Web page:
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James Millar
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Negotiation is in everyone’s interests so I recommend playing that card. Some things to make sure of if there is no sublease available.

1. Get advice on bankruptcy before trying to negotiate a settlement.

2. Let the agent / lessor know that you have limited or no capacity to settle the full liability. This is probably the most important part of it. Like poker – if they think you are bluffing they will call you on it. Demonstrate as best you can there is nothing and bankruptcy serves no one’s interests. Make sure the real estate agents are relaying this to the lessor (which they often don’t do). The lessor is the one out of pocket and he needs to make the risk assessment for this. Agents don’t generally care about either party (despite claims to contrary).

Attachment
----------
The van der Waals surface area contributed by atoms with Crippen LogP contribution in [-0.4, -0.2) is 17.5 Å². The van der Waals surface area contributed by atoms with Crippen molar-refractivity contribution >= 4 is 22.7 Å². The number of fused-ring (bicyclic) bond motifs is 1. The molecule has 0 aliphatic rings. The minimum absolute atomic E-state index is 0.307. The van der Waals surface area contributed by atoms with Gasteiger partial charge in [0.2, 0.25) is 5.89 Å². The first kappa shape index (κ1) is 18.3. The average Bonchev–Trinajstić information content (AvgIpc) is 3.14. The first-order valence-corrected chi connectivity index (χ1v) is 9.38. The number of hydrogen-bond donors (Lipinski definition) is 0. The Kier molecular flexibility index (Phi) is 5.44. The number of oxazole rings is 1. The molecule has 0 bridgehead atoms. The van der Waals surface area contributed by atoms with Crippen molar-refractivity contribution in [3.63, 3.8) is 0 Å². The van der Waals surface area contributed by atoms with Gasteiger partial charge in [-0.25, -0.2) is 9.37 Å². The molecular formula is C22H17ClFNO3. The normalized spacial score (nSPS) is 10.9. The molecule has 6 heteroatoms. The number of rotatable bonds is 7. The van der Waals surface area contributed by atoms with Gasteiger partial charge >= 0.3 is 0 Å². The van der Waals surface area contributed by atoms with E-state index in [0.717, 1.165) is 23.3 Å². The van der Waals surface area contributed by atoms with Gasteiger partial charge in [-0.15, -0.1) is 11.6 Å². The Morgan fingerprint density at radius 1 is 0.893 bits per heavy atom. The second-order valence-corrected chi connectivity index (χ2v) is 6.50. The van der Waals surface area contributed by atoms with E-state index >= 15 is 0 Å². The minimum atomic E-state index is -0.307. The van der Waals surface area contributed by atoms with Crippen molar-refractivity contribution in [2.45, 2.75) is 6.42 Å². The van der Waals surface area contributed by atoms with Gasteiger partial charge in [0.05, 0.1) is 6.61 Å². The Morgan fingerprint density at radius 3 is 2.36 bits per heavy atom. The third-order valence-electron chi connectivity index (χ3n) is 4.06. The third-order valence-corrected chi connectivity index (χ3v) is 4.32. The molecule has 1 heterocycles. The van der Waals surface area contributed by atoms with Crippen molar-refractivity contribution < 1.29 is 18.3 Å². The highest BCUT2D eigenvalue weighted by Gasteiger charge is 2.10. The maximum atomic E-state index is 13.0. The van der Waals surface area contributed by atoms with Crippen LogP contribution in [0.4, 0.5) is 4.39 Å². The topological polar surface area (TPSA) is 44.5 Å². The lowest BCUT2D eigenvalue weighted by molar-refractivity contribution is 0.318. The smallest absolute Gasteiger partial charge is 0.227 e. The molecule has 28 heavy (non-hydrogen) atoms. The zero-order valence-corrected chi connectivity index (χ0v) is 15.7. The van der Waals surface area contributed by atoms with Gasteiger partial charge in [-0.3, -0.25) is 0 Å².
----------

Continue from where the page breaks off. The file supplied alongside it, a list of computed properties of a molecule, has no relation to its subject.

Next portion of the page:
3. Propose an alternative settlement arrangement that allows further clawback / reduction in the event that they find a new tenant.

Not to rub salt in the wounds but this should serve as a warning to other FS members that sign leases without consideration of the full liability. I see this all the time and it’s completely avoidable if an advisor looks over the lease before you sign it. We always discourage clients signing PG’s for commercial rents. If the landlord won’t budge on a PG condition then simply run a short first term (12 months with longer subsequent terms) to test the business concept. Caps your liability to one year which in most cases can be budgeted for in startup capital.

They have a good chance of negotiating a deal if they can demonstrate that bankruptcy is a loss for everyone.

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